With Car Prices so High, Try Waiting Until the Market Cools Off

  • Buying a new car in this inflated market is tricky but not impossible, Consumer Reports says. 
  • The best bet for most consumers is to delay buying a car. 
  • That means forking over extra for repairs or buying out a lease, according to the nonprofit outlet. 

If you’ve browsed an online car marketplace or read the news over the last 18 months or so, you’re probably aware that car prices are completely and utterly out of control

Values plummeted early on in the pandemic as economic uncertainty and the fear of infection kept buyers at home. But since then, demand has exploded and prices for both new and used cars have surged higher and higher. 

Several new vehicles are selling for above MSRP and used models on the wholesale market are going for over 40% more than they would have in February 2020, according to Manheim Auctions. It’s gotten so bad that nearly half of people interested in buying a car are calling it quits for now and are waiting for prices to come down, a recent Kelley Blue Book survey suggests.

That’s probably a good idea, according to Consumer Reports. 

“Our advice is if you can wait, that’s probably your best bet,” Ben Preston, an automotive reporter at the nonprofit outlet, told Insider. 

With car prices at unprecedented levels and set to stay there for the foreseeable future, Preston recommends that consumers hang on to their existing vehicles rather than hoping for a deal. The global shortage of computer chips that’s at the heart of the ridiculous pricing doesn’t seem like it will resolve itself anytime soon. That means new cars will be in short supply and used ones will be in high demand for months — possibly years — to come.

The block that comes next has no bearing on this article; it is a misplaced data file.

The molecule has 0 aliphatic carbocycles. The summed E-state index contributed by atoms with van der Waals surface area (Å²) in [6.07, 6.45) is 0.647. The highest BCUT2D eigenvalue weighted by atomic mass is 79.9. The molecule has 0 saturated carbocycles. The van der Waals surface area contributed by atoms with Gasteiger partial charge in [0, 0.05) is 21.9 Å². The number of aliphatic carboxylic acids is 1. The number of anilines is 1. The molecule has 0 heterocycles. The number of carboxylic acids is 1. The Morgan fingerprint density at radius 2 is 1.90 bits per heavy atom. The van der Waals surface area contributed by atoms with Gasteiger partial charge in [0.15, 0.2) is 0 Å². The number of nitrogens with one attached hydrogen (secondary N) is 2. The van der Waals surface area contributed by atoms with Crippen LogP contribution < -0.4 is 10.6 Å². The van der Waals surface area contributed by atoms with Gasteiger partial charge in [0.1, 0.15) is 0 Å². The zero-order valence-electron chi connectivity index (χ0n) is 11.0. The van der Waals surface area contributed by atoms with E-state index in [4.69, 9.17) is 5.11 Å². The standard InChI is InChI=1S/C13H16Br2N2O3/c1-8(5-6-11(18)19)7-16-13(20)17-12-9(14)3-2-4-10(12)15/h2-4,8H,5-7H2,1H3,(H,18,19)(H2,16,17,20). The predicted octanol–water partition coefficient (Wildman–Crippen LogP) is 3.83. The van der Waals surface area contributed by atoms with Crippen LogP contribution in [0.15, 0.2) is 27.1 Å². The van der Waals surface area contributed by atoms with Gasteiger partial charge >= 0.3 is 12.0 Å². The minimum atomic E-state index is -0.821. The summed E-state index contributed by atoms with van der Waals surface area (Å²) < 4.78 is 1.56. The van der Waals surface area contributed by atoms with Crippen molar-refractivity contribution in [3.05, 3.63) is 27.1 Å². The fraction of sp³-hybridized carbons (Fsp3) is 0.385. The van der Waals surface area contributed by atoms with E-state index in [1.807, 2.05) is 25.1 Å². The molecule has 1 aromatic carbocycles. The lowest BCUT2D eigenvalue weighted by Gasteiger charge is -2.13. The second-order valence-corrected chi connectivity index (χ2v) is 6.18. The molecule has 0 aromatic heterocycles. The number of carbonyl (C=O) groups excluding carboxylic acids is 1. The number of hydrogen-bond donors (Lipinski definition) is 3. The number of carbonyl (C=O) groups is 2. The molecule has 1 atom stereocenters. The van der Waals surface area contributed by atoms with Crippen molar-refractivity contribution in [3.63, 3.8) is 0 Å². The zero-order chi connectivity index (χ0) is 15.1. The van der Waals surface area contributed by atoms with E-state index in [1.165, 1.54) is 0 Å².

An expensive repair that would’ve forced someone to ditch their car for a new one 18 months ago could make financial sense nowadays, Preston says. Replacing an old vehicle is pricier than ever, so a $3,000-$4,000 transmission, for instance, could make sense depending on how long the owner plans to keep driving that vehicle. If coming up with the cash is an issue, owners can shop around for repair shops that offer short-term financing. 

The same goes for leases.

If you are nearing the end of a lease, it could be a good idea to hang on to the vehicle by buying it out, Preston says. Lease agreements stipulate a price that the lessee can buy the vehicle for at the end of the two or three-year term based on its projected residual value. Because nobody could have predicted how values would spike in 2020 and 2021, buying out a lease could be a good way to secure a vehicle at below-market prices. 

Shoppers who can’t wait should look for less popular models and be prepared to make some sacrifices on age and options, Preston says. 

“It’s going to be tricky to buy a car right now,” he said. “It’s not impossible.”

Katherine E. Ackerman

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